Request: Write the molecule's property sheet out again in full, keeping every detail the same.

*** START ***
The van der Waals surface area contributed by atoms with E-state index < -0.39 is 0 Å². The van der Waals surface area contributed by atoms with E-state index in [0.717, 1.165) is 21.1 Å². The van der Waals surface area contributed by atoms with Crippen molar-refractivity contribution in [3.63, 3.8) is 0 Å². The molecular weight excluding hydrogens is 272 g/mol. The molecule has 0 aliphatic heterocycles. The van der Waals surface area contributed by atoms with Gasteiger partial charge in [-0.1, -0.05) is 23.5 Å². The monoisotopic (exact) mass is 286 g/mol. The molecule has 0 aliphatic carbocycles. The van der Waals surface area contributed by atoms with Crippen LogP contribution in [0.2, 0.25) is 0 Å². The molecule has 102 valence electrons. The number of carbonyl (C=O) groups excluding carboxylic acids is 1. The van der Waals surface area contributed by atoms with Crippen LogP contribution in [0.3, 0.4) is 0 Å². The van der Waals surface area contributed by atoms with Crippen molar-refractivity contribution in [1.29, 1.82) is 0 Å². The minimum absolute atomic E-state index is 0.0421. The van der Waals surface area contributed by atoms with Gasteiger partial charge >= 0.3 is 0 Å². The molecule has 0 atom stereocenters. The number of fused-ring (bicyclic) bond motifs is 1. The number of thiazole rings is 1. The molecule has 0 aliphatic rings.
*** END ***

The van der Waals surface area contributed by atoms with E-state index < -0.39 is 0 Å². The van der Waals surface area contributed by atoms with E-state index in [0.717, 1.165) is 21.1 Å². The van der Waals surface area contributed by atoms with Crippen molar-refractivity contribution in [3.63, 3.8) is 0 Å². The molecular weight excluding hydrogens is 272 g/mol. The molecule has 0 aliphatic heterocycles. The van der Waals surface area contributed by atoms with Gasteiger partial charge in [-0.1, -0.05) is 23.5 Å². The monoisotopic (exact) mass is 286 g/mol. The molecule has 0 aliphatic carbocycles. The van der Waals surface area contributed by atoms with Crippen LogP contribution in [0.2, 0.25) is 0 Å². The molecule has 102 valence electrons. The number of carbonyl (C=O) groups excluding carboxylic acids is 1. The van der Waals surface area contributed by atoms with Crippen LogP contribution in [0.3, 0.4) is 0 Å². The van der Waals surface area contributed by atoms with Crippen molar-refractivity contribution in [1.29, 1.82) is 0 Å². The minimum absolute atomic E-state index is 0.0421. The van der Waals surface area contributed by atoms with Gasteiger partial charge >= 0.3 is 0 Å². The molecule has 0 atom stereocenters. The number of fused-ring (bicyclic) bond motifs is 1. The number of thiazole rings is 1. The molecule has 0 aliphatic rings.